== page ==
Mexico’s Maestro of the Feel-Bad Pities His Monsters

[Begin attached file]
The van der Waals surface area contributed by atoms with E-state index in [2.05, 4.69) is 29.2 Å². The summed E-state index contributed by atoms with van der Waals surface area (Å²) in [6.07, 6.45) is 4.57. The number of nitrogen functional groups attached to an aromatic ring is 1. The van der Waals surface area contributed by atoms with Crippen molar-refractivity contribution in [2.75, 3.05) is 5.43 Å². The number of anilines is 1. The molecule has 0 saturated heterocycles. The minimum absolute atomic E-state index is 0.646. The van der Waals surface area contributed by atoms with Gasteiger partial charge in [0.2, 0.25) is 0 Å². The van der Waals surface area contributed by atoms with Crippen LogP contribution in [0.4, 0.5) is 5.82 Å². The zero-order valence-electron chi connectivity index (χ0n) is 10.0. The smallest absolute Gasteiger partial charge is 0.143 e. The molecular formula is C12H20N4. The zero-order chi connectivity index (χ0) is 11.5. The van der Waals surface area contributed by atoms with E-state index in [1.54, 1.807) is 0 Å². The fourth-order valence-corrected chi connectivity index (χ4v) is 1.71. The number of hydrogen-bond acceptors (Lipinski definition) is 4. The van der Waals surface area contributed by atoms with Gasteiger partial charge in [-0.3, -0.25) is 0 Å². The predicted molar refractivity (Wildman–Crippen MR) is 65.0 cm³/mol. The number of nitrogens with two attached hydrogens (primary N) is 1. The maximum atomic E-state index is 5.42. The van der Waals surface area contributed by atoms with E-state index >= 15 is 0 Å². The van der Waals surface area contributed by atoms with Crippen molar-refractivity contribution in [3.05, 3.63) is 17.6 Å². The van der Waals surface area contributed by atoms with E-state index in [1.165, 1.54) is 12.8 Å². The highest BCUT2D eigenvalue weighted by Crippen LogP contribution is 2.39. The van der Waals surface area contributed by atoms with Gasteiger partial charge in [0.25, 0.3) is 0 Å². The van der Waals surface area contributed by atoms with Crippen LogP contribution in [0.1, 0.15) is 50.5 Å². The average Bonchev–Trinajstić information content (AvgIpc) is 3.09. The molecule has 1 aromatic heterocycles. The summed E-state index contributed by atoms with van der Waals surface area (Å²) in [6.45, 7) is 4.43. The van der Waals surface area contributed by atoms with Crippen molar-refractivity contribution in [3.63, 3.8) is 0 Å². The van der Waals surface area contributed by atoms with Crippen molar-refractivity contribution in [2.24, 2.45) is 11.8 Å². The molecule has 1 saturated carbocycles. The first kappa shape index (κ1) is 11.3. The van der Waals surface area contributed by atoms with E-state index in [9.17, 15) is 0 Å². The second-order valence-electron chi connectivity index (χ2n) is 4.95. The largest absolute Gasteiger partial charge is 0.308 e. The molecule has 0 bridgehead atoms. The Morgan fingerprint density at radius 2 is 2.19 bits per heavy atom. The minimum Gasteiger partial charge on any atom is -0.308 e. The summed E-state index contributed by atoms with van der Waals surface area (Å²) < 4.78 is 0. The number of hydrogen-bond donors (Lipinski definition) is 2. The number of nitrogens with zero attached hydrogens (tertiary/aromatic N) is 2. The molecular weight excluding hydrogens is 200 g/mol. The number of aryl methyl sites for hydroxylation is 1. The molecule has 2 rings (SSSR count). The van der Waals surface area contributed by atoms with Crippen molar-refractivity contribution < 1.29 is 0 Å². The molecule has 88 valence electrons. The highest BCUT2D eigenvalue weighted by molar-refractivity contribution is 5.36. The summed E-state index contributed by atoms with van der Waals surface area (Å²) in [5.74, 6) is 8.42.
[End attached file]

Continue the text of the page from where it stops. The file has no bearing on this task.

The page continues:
Arturo Ripstein’s Deep Crimson is a dark tango transposing the true story of the Lonely Hearts Killers—inspiration for the cult classic The Honey-moon Killers—to 1940s Mexico. A fading gigolo and the obese nurse who adores him ruthlessly prey upon a succession of vulnerable widows. Built like an R. Crumb ingenue or an old DeSoto, the nurse Coral (Regina Orozco) is a fantastic creature—indolent, slovenly, inept, selfish, yearning for love and reeking of the morgue. As the love of her life, the madly profiling Daniel Giménez Cacho is no less knowingly stylized. Mexico’s maestro of the feel-bad, Ripstein thrives on dysfunctional families and sexual degradation. But Deep Crimson is something rarer than an alienated saga of mad love or an accomplished black comedy—this is a convincing movie about evil, with vanity and greed the deadliest of sins. At once svelte and savage, it inspires a certain awe. Ripstein pities his monsters and dares us to feel for them.